SEC user-fee bill to be proposed again | White hearing highlights SEC challenges | Fed changes policy-statement scheduling
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March 14, 2013
NYSSA SmartBrief
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Top Story
JPMorgan execs will face Senate committee
This week, the Senate Permanent Subcommittee on Investigations will commence hearings on JPMorgan Chase's derivatives losses stemming from the "London whale." The committee, and its chairman, Sen. Carl Levin, D-Mich., have a reputation for long-lasting, in-depth reports on financial issues. "We don't have a legislative authority directly, but our investigations are aimed at trying to produce the background and the material for legislation," Levin said. Current and former JPMorgan executives, as well as three regulators, are set to testify. However, CEO Jamie Dimon was not asked to appear. Politico (Washington, D.C.) (3/13), MarketWatch (3/13), The New York Times (tiered subscription model)/DealBook blog (3/13)
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Industry Update
SEC user-fee bill to be proposed again
Rep. Maxine Waters, D-Calif., says she will introduce a bill within days that would give the Securities and Exchange Commission authority to impose user fees to cover the cost of examining investment advisers. The measure is identical to one Waters introduced last year; it failed to make it to a vote in the House Financial Services Committee before the congressional session ended in December. InvestmentNews (free registration) (3/13)
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White hearing highlights SEC challenges
Mary Jo White's testimony before the Senate banking committee focused on challenges she might face if she becomes head of the Securities and Exchange Commission. White has addressed issues of stricter enforcement, high-frequency trading and resolving her possible conflicts of interest. "The American public will be my client, and I will work as zealously as is possible on behalf of them," she said. The New York Times (tiered subscription model)/DealBook blog (3/13)
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New York Focus
Banks broaden, toughen clawback policies
Citigroup is among the latest of the major banks to change their clawback policies in response to urgings by New York City Comptroller John Liu. So far, six big banks have heeded the call by Liu, who oversees the city's pension funds. The Wall Street Journal (3/13)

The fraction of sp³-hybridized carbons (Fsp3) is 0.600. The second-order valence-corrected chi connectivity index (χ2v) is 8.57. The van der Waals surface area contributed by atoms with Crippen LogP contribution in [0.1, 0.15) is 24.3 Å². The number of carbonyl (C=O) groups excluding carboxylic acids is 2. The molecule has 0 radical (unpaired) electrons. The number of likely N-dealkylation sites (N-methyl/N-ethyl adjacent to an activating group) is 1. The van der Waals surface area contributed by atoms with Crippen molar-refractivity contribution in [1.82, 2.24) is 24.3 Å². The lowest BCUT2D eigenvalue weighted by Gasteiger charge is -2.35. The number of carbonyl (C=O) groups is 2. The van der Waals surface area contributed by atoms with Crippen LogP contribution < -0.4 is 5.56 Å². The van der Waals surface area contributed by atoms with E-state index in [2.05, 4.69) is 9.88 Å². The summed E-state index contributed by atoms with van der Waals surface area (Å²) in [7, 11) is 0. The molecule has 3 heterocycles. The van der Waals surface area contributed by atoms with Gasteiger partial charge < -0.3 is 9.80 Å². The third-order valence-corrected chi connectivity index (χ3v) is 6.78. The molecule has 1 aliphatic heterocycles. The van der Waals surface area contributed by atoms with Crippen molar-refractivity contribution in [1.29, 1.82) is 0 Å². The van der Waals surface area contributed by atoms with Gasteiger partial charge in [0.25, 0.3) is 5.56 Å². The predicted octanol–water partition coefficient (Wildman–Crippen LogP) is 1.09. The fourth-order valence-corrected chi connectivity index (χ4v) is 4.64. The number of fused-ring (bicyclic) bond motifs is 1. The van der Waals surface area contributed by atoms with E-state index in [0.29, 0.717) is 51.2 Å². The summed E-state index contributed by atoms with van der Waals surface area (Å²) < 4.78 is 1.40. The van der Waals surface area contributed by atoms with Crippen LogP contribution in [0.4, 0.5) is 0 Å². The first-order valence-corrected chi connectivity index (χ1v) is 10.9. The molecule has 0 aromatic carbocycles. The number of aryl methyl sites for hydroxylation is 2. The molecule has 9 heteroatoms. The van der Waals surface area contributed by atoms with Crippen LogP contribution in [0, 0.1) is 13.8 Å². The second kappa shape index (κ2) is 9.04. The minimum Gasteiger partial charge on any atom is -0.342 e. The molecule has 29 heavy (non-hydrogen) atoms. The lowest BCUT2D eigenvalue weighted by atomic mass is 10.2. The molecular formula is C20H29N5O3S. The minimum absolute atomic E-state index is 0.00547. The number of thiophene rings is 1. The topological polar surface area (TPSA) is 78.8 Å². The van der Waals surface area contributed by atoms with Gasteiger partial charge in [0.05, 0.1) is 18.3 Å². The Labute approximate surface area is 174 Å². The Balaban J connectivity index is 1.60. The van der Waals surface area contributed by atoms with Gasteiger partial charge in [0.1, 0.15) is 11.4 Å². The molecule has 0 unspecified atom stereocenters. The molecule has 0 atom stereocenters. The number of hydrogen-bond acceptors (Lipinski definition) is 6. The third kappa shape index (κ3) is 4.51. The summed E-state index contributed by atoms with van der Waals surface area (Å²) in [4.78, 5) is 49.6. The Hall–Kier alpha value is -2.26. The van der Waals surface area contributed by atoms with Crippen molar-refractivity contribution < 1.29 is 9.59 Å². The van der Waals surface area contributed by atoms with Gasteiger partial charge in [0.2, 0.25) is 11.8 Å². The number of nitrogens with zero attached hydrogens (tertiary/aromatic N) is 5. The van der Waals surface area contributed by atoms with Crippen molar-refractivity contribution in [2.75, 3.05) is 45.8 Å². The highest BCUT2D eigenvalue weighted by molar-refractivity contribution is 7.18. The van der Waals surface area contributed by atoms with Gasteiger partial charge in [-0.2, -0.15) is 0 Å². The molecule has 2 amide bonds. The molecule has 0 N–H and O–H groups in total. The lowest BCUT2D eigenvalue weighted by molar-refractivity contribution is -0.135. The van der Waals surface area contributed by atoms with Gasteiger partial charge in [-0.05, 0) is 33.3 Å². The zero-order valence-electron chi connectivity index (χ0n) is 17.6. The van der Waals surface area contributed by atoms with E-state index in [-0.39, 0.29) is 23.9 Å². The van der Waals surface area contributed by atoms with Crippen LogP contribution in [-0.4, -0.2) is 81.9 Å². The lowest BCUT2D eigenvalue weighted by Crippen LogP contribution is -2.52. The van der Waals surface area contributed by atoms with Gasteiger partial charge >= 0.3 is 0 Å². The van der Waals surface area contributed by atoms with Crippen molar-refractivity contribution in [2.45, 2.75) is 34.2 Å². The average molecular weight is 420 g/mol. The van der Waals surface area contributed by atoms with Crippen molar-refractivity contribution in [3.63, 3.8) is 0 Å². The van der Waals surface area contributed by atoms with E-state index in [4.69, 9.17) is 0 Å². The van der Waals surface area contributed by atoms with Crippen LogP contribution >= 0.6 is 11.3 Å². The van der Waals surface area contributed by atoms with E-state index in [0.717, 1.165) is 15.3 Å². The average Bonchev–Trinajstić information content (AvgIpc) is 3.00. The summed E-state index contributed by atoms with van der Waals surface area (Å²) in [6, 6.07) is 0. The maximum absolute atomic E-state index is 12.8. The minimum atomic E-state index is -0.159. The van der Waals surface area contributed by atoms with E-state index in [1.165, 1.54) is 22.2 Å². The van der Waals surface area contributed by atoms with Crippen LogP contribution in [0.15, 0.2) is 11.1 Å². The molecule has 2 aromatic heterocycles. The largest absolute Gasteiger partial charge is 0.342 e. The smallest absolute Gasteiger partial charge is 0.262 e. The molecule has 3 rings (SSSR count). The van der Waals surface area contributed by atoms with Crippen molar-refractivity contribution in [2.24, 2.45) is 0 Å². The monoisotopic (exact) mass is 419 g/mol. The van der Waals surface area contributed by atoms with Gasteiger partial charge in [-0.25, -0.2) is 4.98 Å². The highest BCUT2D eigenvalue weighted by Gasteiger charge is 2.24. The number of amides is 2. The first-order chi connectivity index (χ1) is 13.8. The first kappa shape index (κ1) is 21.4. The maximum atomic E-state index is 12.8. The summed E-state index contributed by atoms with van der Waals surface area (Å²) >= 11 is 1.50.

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NYC candidate Lhota has had early fundraising success
Questions about whether first-time Republican candidate Joseph Lhota can make a strong bid to become New York City's mayor are fading, based upon his early fundraising. He has brought in $730,000 in campaign contributions in two months. The New York Times (tiered subscription model) (3/13)
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Career Development
6 mistakes that can sour a strategic plan
Successful strategic planning isn't waylaid by tactical and operational issues, writes Mel Lester, who cites a McKinsey survey that found more than half of executives were unhappy with how their company undertook strategy planning. Common mistakes that can derail the process include a lack of fresh ideas, too many action items and a failure to assemble teams optimally, he writes. E-Quip blog (3/9)
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On The Economy
U.S. retail sales had a strong February
Largely unaffected by higher payroll taxes and gasoline prices, retail spending in the U.S. rose 1.1% in February, double the growth that most economists expected. Consumers spent more money at service stations, auto dealers, building materials outlets, general merchandise stores and non-store retail businesses including Internet marketers, the Commerce Department said. Bloomberg (3/13), Business Insider (3/13)
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Financial Products
Short-term currency fund is set to debut in April
The Daniel Stewart Mercury Forex Currency Fund, scheduled to launch next month, will seek to generate gains from intraday and short-term currency trading in the U.S. dollar, the Japanese yen, the Canadian dollar, the British pound, the euro, the Australian dollar and the New Zealand dollar. (U.K.) (3/13)
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Fidelity offers commission-free trading of more iShares ETFs
Fidelity Investments and BlackRock expanded their partnership to increase the number of iShares exchange-traded funds Fidelity customers can trade commission-free from 30 to 65. BlackRock pays marketing fees to Fidelity for the commission-free transactions. Reuters (3/13), InvestmentNews (free registration) (3/13), Barron's (free content)/Focus on Funds blog (3/13)
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Success is a lousy teacher. It seduces smart people into thinking they can't lose."
-- Bill Gates,
American businessman
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